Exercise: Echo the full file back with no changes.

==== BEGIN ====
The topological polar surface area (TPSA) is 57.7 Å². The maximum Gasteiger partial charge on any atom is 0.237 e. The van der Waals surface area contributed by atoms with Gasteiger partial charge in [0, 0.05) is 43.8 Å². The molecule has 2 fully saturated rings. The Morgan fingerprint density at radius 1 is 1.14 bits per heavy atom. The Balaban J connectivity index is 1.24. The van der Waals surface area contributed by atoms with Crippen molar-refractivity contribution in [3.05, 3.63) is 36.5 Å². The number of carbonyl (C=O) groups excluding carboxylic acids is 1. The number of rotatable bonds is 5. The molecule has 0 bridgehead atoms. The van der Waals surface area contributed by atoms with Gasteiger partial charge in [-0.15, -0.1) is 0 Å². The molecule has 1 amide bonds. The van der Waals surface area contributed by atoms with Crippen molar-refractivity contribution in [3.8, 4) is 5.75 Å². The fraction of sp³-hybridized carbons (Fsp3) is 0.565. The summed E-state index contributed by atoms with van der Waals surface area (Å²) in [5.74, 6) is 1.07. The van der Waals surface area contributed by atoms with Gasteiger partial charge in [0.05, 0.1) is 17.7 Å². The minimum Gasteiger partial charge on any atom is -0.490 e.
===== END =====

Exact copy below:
The topological polar surface area (TPSA) is 57.7 Å². The maximum Gasteiger partial charge on any atom is 0.237 e. The van der Waals surface area contributed by atoms with Gasteiger partial charge in [0, 0.05) is 43.8 Å². The molecule has 2 fully saturated rings. The Morgan fingerprint density at radius 1 is 1.14 bits per heavy atom. The Balaban J connectivity index is 1.24. The van der Waals surface area contributed by atoms with Crippen molar-refractivity contribution in [3.05, 3.63) is 36.5 Å². The number of carbonyl (C=O) groups excluding carboxylic acids is 1. The number of rotatable bonds is 5. The molecule has 0 bridgehead atoms. The van der Waals surface area contributed by atoms with Gasteiger partial charge in [-0.15, -0.1) is 0 Å². The molecule has 1 amide bonds. The van der Waals surface area contributed by atoms with Crippen molar-refractivity contribution in [3.8, 4) is 5.75 Å². The fraction of sp³-hybridized carbons (Fsp3) is 0.565. The summed E-state index contributed by atoms with van der Waals surface area (Å²) in [5.74, 6) is 1.07. The van der Waals surface area contributed by atoms with Gasteiger partial charge in [0.05, 0.1) is 17.7 Å². The minimum Gasteiger partial charge on any atom is -0.490 e.